As a personal injury victim that was hurt on someone else’s property, you are likely filled with an endless list of questions about making a claim and your rights to compensation. One of the most frequently asked questions about premise liability cases has to do with liability. Victims and pending defendants alike both want to know who is responsible for the damages and losses that result from such accidents. A good place to start would be to learn about the Restatement of Torts, and how it defines a possessor of land, considering they are the ones typically held accountable in premise liability cases.
Continue reading to learn how The Restatement of Torts defines a possessor of land, and how it can relate to a premise liability case.
The American Restatement of Torts
The American Restatement of Torts is a treatise that summarizes the general principles of common law in the United States. Created and issued by the American Law Institute in 1965, the treatise currently has 4 separate volumes. The first two volumes were published in 1965; the third volume was published in 1977, and the last was published in 1979. The volumes pertinent to tort law can be found in the Second Restatements of the Law series.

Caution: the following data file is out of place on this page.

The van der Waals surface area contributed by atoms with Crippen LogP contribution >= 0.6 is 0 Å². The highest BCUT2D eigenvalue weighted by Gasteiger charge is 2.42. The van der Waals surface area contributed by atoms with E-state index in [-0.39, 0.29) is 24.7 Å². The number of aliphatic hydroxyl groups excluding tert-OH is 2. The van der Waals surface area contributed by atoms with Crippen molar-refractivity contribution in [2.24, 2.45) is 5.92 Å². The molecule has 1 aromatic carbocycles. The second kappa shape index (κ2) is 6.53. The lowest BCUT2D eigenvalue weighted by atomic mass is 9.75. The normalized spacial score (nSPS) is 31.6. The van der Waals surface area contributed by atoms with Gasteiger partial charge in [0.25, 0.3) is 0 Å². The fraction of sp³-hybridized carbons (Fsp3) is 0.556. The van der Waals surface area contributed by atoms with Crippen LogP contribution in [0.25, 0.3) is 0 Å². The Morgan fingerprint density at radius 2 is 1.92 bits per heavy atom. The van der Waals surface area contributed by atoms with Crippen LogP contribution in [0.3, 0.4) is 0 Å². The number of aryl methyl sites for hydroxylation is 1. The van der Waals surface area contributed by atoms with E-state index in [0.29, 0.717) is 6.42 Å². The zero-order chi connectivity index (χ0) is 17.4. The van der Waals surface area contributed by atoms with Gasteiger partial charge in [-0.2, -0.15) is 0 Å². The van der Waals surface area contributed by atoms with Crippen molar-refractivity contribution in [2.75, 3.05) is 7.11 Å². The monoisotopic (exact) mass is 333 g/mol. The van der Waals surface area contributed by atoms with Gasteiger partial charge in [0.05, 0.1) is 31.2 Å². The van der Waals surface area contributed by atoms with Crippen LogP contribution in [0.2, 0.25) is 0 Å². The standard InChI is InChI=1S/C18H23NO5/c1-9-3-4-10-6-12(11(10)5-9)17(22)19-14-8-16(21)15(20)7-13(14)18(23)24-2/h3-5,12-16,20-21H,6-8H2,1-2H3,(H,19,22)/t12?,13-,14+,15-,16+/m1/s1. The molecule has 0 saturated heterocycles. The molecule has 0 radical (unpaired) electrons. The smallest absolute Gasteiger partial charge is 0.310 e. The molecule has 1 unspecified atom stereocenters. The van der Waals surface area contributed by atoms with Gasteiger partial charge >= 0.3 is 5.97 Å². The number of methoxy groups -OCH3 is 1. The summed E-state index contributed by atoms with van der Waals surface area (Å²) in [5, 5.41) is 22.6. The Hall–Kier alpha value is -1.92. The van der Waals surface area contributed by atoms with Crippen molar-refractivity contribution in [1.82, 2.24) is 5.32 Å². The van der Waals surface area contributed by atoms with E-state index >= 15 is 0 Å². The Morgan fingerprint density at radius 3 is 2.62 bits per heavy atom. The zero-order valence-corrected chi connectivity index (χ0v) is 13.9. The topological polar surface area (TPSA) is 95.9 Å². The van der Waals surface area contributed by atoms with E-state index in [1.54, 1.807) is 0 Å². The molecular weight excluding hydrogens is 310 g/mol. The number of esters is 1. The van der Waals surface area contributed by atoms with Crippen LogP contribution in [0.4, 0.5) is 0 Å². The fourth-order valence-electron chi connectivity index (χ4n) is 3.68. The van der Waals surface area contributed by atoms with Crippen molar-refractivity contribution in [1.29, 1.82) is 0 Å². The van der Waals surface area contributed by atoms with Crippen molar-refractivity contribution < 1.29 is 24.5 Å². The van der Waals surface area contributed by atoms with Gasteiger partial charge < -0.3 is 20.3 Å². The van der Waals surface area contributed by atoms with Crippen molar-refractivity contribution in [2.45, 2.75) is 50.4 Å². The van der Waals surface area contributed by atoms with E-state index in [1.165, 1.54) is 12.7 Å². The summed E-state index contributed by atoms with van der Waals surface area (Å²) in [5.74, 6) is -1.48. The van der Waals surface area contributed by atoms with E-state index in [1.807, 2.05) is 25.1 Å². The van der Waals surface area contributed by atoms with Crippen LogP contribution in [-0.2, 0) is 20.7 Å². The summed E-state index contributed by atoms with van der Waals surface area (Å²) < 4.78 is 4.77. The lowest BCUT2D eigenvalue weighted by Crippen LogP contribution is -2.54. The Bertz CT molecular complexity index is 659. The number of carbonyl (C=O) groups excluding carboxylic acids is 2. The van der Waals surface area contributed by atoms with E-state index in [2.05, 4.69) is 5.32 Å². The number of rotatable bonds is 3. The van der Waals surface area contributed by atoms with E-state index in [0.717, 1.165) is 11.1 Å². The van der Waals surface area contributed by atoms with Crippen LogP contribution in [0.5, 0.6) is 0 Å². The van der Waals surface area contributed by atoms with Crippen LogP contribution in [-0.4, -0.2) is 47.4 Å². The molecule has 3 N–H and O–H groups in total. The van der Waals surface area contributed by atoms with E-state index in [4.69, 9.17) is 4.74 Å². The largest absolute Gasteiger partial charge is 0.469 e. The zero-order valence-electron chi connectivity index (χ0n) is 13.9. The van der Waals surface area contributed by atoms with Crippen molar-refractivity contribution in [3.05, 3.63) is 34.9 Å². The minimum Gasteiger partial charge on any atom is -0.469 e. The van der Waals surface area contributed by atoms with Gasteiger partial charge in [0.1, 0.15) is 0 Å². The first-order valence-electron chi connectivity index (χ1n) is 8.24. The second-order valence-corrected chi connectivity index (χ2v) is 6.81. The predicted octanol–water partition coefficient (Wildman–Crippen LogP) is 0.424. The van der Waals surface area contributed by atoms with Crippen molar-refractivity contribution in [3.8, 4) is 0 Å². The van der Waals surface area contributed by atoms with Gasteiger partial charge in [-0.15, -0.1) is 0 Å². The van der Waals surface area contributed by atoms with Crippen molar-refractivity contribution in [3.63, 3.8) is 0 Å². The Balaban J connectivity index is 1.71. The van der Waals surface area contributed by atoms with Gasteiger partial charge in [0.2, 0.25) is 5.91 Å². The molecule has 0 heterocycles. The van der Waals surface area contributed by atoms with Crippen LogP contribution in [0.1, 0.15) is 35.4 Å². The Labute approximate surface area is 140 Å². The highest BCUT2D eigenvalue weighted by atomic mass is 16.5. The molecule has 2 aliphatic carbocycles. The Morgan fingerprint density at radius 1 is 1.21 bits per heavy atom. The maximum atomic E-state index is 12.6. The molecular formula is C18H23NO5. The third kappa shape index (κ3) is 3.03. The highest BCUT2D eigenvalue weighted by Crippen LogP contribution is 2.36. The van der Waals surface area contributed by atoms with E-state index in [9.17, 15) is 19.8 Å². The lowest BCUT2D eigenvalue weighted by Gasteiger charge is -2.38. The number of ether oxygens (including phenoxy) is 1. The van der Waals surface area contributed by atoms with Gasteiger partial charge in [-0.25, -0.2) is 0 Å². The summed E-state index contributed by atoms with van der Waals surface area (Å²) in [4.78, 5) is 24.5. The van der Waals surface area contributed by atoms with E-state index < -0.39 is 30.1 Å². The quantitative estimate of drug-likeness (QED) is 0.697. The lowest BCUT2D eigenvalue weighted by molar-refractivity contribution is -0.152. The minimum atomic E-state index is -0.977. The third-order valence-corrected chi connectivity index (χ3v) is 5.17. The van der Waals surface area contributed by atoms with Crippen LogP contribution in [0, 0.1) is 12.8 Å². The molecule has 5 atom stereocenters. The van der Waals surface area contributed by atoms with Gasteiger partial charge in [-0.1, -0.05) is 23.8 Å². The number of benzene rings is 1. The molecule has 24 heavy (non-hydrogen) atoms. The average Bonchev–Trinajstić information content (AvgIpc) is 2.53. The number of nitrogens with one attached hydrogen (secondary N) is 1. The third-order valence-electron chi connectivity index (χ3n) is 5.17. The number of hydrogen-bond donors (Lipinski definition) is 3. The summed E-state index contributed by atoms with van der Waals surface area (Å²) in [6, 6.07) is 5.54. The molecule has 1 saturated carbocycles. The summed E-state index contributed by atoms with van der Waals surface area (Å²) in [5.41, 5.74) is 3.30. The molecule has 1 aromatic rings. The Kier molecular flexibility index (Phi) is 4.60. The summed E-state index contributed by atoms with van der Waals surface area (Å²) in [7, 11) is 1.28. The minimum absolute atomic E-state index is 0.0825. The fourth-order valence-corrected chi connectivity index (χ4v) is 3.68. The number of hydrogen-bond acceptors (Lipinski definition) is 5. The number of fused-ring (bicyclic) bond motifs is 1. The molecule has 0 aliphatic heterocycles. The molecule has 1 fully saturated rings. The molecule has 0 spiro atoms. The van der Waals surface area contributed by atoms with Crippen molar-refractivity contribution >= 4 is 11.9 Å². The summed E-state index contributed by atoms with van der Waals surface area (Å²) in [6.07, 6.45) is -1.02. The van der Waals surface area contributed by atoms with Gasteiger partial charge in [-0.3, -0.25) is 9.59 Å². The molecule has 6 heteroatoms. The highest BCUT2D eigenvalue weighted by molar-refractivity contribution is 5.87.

The American Restatement of Torts defines a possessor of land as:
“(a) A person who is in occupation of the land with intent to control it or
(b) A person who has been in occupation of land with intent to control it, if no other person has subsequently occupied it with intent to control it, or
(c) A person who is entitled to immediate occupation of the land, if no other person is in possession under Clauses (a) and (b). Risk v. Shilling, 569 N.E.2d 646,647 (Ind. 1991). (Restatement (Second) of Torts § 328 E (1965).”
What You Really Need to Know
Like most personal injury cases, premise liability cases can range in complexity, so understanding your rights and the best way to protect them is something that is vital to your case. But there is no need to feel stressed or overwhelmed; so long as you have a skilled personal injury lawyer representing your case, you will not need to know all of the complexities of tort law, nor any complicated legal terms and principles.
Trusted Indiana Personal Injury Lawyers
Call The Law Office of Craven, Hoover, and Blazek P.C. at 317-881-2700 to discuss your recent accident with a seasoned Indianapolis personal injury lawyer, and learn the best course of action for your claim. We are ready, willing and able to help you recover the full and fair compensation you deserve. We offer free initial consultations and never collect lawyer fees unless we prevail for you.